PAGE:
Why is the MPAA giving R-ratings to ‘historically important’ films?

First, “A Film Unfinished,” about the Holocaust, got slapped with an ‘R’ rating by the Motion Picture Association of America. Then, “The Pat Tillman Story,” whose subject matter deals with the Iraq war, a former football star and a government cover-up got marked with the same fate, igniting a controversy over whether films with historical or political value should be kept from young audiences.

According to the MPAA, an R-rating means “Restricted” and since1968, has meant that anyone under 17-years-old must be accompanied by a parent or adult guardian. Presumably, the MPAA’s rationale is this: teenagers and children under the age of 17 are impressionable and therefore, the content they are exposed to should be monitored. That makes sense with respect to fiction films that showcase gratuitous violence, sex or complex adult themes. But what happens when content deemed to provocative for young people comes from a historically-based documentary? Should we shield young audiences from sordid truths about people in power?

In the cases of both the aforementioned films, the R-rating was appealed, and in both cases, to no avail.

According to a Jewish Journal article, “A Film Unfinished,” about Nazi-staged propaganda films from the Warsaw Ghetto, got slapped with an R for “disturbing images of Holocaust atrocities, including graphic nudity” (the nudity, by the way, was of Jewish women being coerced into a mikveh, the Jewish ritual bath). Now, I’m glad the MPAA had the good sense to acknowledge the R-rated atrocities in the film, but as my editor Rob Eshman noted, shame on them for pulling wool over childrens’ eyes when the only way to prevent such horrors is to educate young people on their significance.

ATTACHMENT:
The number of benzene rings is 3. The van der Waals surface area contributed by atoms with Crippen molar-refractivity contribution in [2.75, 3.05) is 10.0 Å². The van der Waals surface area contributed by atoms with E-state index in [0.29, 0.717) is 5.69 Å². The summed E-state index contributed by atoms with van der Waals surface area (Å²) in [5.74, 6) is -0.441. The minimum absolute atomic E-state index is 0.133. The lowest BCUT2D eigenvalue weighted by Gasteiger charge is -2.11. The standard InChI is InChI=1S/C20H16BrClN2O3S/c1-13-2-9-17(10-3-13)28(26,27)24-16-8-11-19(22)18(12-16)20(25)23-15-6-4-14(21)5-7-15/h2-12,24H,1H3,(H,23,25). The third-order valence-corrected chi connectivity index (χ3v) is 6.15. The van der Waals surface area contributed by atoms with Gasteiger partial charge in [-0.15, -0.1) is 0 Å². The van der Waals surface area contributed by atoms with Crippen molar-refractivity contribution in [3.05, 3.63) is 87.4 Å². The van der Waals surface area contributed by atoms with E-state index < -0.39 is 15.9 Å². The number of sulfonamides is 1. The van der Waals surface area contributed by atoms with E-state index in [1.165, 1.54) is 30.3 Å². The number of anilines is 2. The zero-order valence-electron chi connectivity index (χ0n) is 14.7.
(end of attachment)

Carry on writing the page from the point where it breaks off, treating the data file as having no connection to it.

With “The Pat Tillman Story,” a harrowing documentary about a military blunder that resulted in the death of NFL star Pat Tillman and a subsequent cover-up, the film was given an ‘R’ for graphic language. One use of the ‘f-word’ that the MPAA didn’t like? When Tillman’s father recounts testimony about his son’s death and repeats his supposed last words while getting fired upon by fellow American soldiers: “I’m Pat fucking Tillman!” The MPAA has a point on this one; I can’t think of a single teenager I know who has ever heard, let alone uses, the f-word.

In their appeals, both films claimed they possess historically important educational value and should not have their audiences limited by an ‘R,’ according to a report at TheWrap.com. They may also possess controversial content, but does that mean teenagers shouldn’t see them? Is any G-rated Disney movie more important for a 15-year-old to see than a documentary about the Holocaust and how the Nazis manipulated its images? Is it more important—or appropriate—for that same kid to see “Toy Story 3” and not a film about the U.S. army at war—something that within three years time they are eligible to enlist in?

Two films does not necessarily constitute a trend, though the MPAA would do well to take a hard look at what kind of precedent is being set. It’s noble to want to protect young minds from the violence of video games and Angelina Jolie action movies, but shielding them from the world’s realities may do them a great disservice. It’s important to ask if by precluding young people from seeing these films, the MPAA is protecting them—or shading them in the dark of Hollywood’s happier illusions?